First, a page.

This is an extreme example, sensitive to small variations in the districts in which the Tories
win. They would probably want safer majorities in those districts.

As far as I can see, the drawing of odd-shaped district lines is not necessary for gerrymandering.
Consider a city surrounded by suburbs and a rural area. Suppose, that downtown tends to vote
differently than the suburbs and rural areas. One could imagine district lines drawn outward
from the central city. Depending on relative populations, that might distribute the urban
voters such that they predominate in all districts. On the other hand, one might create a few
compact districts in the center to pack many urban voters, with the ones remaining in cropped
pizza slices having their votes cracked.

**2.2 Wasted Votes**
Define a vote to be wasted if either it is for a losing candidate in your district or it is for a winning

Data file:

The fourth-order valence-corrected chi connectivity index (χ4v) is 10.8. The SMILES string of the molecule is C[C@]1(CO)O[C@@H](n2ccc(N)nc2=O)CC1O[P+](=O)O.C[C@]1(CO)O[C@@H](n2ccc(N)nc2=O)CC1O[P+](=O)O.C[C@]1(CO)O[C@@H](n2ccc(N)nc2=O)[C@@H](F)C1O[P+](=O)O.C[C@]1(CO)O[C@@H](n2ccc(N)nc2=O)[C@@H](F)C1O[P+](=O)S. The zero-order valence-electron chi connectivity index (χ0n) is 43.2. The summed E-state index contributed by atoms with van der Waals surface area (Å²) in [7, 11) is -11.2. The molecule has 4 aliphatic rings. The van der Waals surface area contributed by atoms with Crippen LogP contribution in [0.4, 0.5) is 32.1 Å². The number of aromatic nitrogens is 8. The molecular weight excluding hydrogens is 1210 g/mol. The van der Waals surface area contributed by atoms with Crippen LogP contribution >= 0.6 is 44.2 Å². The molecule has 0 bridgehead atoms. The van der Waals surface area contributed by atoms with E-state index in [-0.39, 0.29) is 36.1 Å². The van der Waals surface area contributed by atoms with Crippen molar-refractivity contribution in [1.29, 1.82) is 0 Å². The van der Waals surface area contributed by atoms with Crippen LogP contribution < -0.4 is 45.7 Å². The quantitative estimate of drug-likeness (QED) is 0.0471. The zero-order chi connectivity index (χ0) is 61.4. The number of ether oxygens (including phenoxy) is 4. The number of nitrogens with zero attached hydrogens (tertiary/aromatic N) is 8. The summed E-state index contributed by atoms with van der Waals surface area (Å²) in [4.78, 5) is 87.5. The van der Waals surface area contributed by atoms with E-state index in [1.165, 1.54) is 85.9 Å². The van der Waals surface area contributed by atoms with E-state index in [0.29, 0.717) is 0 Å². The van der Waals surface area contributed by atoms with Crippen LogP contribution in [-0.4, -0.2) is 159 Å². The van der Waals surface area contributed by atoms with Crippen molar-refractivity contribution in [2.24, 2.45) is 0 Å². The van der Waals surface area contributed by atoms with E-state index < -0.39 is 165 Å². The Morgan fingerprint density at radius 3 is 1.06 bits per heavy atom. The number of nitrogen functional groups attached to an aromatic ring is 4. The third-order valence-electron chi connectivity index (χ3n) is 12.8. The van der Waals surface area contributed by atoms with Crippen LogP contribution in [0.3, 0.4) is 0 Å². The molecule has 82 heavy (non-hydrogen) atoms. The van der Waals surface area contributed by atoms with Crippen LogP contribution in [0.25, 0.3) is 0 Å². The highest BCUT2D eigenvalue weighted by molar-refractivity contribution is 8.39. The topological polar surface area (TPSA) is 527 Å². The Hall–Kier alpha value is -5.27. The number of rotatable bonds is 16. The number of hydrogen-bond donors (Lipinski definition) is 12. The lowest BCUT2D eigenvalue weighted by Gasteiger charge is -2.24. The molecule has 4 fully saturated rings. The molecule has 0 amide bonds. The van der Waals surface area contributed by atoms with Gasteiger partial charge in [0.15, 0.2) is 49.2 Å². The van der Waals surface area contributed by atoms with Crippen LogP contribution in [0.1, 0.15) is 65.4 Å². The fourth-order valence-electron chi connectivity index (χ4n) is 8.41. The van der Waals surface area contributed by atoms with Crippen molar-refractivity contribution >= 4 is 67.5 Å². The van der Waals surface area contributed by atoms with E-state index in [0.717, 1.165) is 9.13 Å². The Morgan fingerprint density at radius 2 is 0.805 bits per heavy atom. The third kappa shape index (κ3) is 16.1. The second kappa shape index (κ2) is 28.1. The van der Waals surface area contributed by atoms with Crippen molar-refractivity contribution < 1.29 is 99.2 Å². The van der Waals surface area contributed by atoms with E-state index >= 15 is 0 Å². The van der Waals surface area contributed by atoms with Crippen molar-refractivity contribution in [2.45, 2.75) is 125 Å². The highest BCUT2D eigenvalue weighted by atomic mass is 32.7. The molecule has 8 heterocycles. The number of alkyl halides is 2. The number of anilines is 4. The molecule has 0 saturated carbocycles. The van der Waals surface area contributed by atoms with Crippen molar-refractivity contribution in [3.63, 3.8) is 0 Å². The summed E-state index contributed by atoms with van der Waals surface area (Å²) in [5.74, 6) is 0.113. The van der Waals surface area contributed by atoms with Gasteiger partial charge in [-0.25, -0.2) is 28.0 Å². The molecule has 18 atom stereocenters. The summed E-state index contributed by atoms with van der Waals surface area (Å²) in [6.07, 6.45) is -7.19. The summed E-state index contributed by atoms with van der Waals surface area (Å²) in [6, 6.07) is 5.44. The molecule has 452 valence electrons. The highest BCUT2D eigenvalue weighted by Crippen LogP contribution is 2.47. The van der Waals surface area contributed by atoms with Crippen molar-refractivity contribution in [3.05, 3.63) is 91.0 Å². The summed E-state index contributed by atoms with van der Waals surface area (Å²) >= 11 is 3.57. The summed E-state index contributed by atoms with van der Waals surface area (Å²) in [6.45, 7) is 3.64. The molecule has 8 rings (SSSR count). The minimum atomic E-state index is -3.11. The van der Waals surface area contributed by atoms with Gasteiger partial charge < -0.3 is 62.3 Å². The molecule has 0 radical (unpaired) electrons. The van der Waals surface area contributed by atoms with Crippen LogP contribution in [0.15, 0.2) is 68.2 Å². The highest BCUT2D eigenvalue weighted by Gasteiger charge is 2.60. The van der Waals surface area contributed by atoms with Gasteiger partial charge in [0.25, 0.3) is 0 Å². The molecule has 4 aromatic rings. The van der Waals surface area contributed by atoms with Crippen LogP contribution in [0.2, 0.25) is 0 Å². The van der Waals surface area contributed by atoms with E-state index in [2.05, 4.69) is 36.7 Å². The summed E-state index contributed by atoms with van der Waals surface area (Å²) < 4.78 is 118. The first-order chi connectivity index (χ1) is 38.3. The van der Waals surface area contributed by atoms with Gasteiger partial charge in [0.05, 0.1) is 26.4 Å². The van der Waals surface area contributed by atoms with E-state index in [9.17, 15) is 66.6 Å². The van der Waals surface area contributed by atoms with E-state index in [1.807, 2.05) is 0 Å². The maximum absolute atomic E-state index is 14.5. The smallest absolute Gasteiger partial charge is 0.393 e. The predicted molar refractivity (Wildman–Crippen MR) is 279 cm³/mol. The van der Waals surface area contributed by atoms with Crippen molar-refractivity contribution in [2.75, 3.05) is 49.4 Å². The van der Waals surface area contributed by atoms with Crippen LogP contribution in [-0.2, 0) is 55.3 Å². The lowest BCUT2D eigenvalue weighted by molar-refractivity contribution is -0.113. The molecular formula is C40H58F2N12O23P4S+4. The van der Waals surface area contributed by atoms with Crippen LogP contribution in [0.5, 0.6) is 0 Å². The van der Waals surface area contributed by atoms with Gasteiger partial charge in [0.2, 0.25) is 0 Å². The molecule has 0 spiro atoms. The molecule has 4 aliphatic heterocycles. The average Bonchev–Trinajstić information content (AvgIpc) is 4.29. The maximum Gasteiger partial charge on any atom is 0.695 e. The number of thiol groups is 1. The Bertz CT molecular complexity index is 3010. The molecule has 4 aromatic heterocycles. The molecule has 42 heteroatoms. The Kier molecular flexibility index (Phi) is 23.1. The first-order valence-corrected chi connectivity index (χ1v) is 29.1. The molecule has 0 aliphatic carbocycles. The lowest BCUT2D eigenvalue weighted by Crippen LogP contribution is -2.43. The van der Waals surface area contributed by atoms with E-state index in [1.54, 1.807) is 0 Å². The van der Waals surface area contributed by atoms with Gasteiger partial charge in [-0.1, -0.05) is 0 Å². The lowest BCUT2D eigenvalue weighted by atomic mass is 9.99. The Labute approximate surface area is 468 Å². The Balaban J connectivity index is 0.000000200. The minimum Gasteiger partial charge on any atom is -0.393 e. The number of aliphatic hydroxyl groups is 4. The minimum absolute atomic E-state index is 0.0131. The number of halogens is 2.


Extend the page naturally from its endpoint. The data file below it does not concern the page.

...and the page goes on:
candidate, but it exceeds the number needed for a majority in that district. The number of wasted
votes for each party in the numerical example is:

- The Tories have 33 wasted votes.
- The Whigs have 49 + 49 + (67 - 51) = 114 wasted votes.

The efficiency gap is a single number that combines the number of wasted votes
in both parties.
An invariance property arises here. As I have defined it, the number
of wasted votes, summed across parties, in each district is 49. Forty nine
is one less than half the number of votes in a district. This is no accident.

**2.3 Arithmetic**
In calculating the efficiency gap, one takes the absolute value of the difference